Consistent with the CCA results, ROS production showed few associations with male color. Across all lakes, ROS tends to be higher in fish with bluer eyes (color P = 0.017, no color*lake interaction), although within individual lakes this trend is only significant in Blackwater Lake (P = 0.015). This regression includes, as a covariate, infection intensity by the parasitic copepod Thersitina, which is also correlated with both eye color and ROS production. Including or excluding this parasite from the the linear model does not appreciably change the relationship between eye color and ROS. There is also a weakly significant tendency for ROS to be lower in males with redder abdomens (color P = 0.048, no color*lake interaction, and a significant lake*Thersitina interaction P = 0.012), although this trend is not significant within any individual lake.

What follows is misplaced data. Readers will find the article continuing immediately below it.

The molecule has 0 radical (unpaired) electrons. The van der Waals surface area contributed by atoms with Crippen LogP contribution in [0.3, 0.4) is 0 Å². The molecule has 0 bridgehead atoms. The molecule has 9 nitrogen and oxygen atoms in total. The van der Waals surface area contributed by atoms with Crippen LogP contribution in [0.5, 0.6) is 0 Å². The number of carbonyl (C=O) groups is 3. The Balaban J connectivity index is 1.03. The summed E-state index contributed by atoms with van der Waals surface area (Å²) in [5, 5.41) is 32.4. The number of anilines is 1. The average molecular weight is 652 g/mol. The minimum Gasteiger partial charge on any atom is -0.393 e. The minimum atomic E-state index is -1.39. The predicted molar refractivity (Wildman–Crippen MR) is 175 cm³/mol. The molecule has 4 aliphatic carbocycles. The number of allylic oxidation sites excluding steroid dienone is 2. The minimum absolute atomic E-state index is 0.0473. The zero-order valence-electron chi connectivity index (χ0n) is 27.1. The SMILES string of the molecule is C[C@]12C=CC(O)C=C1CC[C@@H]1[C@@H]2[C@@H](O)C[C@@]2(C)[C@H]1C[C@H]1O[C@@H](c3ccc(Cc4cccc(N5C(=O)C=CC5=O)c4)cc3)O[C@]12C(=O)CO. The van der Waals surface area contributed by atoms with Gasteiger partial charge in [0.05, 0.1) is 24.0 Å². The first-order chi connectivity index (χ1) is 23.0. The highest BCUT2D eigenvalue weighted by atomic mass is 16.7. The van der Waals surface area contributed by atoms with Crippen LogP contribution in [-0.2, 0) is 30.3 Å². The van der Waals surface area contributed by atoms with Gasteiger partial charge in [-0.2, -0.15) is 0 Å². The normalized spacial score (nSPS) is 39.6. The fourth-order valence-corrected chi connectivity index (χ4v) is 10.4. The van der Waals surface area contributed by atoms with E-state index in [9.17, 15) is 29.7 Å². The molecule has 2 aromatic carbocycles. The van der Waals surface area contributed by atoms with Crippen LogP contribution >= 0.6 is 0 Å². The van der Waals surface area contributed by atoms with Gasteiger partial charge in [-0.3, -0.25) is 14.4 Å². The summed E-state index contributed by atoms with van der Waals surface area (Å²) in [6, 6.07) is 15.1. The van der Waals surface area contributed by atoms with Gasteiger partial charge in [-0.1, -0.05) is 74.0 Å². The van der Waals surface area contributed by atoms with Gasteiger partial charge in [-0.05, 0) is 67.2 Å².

Granulocyte phagocytosis activity was higher in males with redder abdomens (Fig 3). This trend was most pronounced in Gosling Lake (P = 0.010), but was in the same direction in Lower Stella (P = 0.112) leading to significant main effect of color (ANOVA lake F2,97 = 38.9, P < 0.0001, color F1,97 = 6.7, P = 0.011). However, this trend was absent within Blackwater Lake (P = 0.963), generating a marginally significant lake*color interaction in the full 3-lake model (F2,97 = 2.63, P = 0.077). This linear model included collection date (and a date*lake interaction) as a covariate, because date was the one potentially confounding variable we examined which was significantly correlated with both phagocytosis rate and abdomen color. Other body parts do not show an association between color and phagocytosis (a full summary of lake, color, and lake*color interaction effects, for each body part and each immune trait is presented in S2 Table and S3 Table). Regression of phagocytosis on preoperculum color included handling time and relative parasite load as covariates. Regression of phagocytosis on throat color included collection date and time as covariates. Phagocytosis rates were also correlated with photographic measures of male color (S2 File).